In defence of software craftsmanship
It’s quite late in the game to be commenting on the Google Memo, but comment I must. To many of us in the software craftsmanship community, it feels like our world has been turned upside down in the short space of a single week.
Here’s a recap. We were shocked at the outdated sexism emanating from within Google. We were appalled at the sheer number of supporters who came out of the shadows. And we were floored when a vocal minority of our own community joined their side.
Since then our community has faced two separate accusations: first, that we somehow condone James Damore’s behavior, and second, that we are just an outdated bunch of old white men who care about TDD and nothing else.
This has been a hard pill to swallow. So I’d like to set the record straight on both these counts, because neither of these accusations is true.
Enter the crafter
Software crafters tend to be a silent bunch. We don’t like to shout about what we’re doing. That’s not surprising: humility is one of our core values.
We’re quite inward-looking: we spend a lot of time within our own community, teaching each other and reflecting on our practices. That’s because life-long learning is another one of our core values.
After much discussion with other members of our community, I think it’s the right time to speak up.
Let’s start with James Damore. As I see it, the vast majority of the software craftsmanship community is a strong proponent of equality. Many of us believe Google did the right thing in firing Damore, and that discriminatory speech is simply not acceptable. We also don’t think it’s a partisan issue — equality is a fight for both conservatives and liberals alike — and that an attempt to divide us along partisan lines is futile.
It’s true that there is one particularly vocal member of our community, Bob Martin, who disagrees with this. But he’s not our figurehead and he’s certainly not speaking for the majority. Not by a long shot. He’s just one voice among many.
Bob Martin may have helped start our community, but it’s now far bigger than any one person. These days it’s made up of people who are passionate about improving the lives of people around them.
Which brings me to my second point. The craftsmanship community is, at its heart, about making significant progressive change in the software industry. In the beginning this meant adopting practices that created higher quality software, like TDD, pair programming, and systematic refactoring.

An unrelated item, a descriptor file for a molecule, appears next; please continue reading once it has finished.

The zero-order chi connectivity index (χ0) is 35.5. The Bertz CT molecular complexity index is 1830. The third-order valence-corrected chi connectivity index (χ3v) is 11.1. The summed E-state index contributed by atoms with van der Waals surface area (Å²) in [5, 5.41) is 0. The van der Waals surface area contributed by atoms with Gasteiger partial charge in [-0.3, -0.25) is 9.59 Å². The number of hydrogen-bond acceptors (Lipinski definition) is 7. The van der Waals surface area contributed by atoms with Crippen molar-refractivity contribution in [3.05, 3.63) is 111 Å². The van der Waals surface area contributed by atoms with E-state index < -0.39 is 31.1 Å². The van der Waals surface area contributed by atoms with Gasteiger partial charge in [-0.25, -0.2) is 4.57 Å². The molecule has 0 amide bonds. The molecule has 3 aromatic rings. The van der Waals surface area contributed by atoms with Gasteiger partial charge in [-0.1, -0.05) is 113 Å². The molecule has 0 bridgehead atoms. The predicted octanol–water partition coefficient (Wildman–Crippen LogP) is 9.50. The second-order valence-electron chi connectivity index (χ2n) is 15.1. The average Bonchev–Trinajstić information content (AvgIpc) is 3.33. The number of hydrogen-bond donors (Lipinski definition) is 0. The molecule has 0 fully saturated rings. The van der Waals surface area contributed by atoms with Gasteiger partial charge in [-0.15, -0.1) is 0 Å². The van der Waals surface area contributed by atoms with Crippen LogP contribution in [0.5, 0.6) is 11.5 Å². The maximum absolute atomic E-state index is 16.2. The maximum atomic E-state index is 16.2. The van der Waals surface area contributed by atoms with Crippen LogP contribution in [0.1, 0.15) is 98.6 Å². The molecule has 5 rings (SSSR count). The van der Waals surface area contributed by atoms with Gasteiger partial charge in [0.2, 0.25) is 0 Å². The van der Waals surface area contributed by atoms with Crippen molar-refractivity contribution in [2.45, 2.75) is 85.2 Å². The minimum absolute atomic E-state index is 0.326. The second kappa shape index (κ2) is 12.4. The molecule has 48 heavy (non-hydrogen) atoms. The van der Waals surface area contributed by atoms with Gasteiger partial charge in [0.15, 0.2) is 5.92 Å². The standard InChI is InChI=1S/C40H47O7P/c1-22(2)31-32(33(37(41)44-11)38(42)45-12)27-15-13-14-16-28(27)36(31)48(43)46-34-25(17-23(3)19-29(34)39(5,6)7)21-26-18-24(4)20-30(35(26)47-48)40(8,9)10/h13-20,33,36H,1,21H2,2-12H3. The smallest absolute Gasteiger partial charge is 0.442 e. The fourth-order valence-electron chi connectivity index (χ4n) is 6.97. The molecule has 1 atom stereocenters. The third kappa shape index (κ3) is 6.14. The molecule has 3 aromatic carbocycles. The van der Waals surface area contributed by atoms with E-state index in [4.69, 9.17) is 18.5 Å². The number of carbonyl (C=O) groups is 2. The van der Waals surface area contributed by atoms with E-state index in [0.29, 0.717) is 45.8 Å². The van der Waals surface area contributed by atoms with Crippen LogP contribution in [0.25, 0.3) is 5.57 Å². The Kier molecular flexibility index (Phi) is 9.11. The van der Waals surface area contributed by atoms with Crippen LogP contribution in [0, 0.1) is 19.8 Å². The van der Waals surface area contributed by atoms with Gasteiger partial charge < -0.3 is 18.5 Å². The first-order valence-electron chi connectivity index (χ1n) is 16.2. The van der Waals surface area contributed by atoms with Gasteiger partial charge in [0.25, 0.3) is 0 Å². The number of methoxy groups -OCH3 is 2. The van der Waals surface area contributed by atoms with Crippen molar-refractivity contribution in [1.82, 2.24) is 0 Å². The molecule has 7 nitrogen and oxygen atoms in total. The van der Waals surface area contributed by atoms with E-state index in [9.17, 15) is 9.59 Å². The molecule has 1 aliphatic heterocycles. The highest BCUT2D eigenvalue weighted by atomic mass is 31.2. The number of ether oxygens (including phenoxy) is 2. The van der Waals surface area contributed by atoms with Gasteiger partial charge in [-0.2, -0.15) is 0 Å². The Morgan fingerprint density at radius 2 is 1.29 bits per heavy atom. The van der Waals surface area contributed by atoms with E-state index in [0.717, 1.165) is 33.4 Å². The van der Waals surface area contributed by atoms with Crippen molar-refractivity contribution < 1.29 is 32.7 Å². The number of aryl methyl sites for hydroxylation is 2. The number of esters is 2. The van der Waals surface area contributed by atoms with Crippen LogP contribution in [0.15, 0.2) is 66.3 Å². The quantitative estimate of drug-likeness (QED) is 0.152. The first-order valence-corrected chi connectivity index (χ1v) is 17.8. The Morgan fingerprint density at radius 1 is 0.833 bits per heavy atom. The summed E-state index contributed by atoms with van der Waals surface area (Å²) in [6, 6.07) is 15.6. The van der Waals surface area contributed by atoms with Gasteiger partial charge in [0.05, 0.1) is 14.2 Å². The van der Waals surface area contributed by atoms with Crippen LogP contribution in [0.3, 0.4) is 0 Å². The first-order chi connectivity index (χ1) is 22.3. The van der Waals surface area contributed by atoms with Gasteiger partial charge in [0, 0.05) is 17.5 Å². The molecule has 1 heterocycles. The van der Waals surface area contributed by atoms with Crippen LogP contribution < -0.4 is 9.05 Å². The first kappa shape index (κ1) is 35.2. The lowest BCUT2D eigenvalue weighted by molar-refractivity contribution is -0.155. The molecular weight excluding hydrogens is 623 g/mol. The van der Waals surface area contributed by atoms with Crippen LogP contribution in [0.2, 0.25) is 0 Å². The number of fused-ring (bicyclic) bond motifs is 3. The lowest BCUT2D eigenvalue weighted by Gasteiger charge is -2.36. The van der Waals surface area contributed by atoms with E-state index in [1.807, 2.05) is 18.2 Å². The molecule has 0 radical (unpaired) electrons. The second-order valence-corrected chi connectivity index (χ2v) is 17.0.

But if you read our manifesto, you’ll see that only one of our four values is about software. The three remaining values are about people, and most of us have come into the craftsmanship community because we care more about people than we care about code.
Modern craftsmanship is actively engaged in fixing social issues. If you don’t believe that, just head to any of the software craftsmanship open spaces around the world, where you’ll find mostly millennials and many of them will be discussing diversity & inclusion just as much as the latest test frameworks.
Members of our community are leaders — not just members, but leaders — of groups like Codebar, Ladies of Code, and Queer Code. Some of us have spoken at AlterConf events in Dublin, London and Chicago, we have spoken at Achieving Diversity in Tech, and the list goes on. Take a look at the lineups for Software Craftsmanship North America and Software Craftsmanship London conferences and you’ll see that we’re getting better at representing everyone.
My own employer, a consultancy founded on the ideas of craftsmanship, recently sponsored the inaugural Non-Binary in Tech conference. In our London office we now hire based on anonymised code submissions.
A couple of years ago, we elected to rename our primary job title from ‘software craftsman’ to ‘software crafter’. After much internal discussion, some of my colleagues decided they’d like to keep their original title of craftsman. We accepted their right to choose as a compromise. In the end, over 80% of us made the change, which I think reflects how much of our community cares deeply about this issue.
The challenges we face
No one can deny we have some serious problems that need solving. We have a problematic name and we have some problematic members. Some of our events are attended by almost entirely white men. (I know, because I’ve been one of those attendees.)
Have we done much already to solve these problems? Yes. Are we doing enough? Absolutely not.
The problematic name of craftsmanship is a constant source of discussion for us. It even has an abbreviation to refer to the problem: MITM, the ‘man-in-the-middle’ problem. It’s clearly true that our name is off-putting to many. Perhaps it really is time for a new one.
We need to do more work to include others. If we hope to have an image of an inclusive group then we need to actually be that, in every corner of our community.
Yes, we’ve made some effort already. But we haven’t spoken up about it. We need to put aside our humbleness and our inward-looking nature, just for a moment, and start talking about the hard work we’re doing, about how our community is one of progressives, about how much we value equality.
Above all, let’s work together to ensure our community remains inclusive and supportive of all.
Thank you to everyone who took the time to review a draft of this post.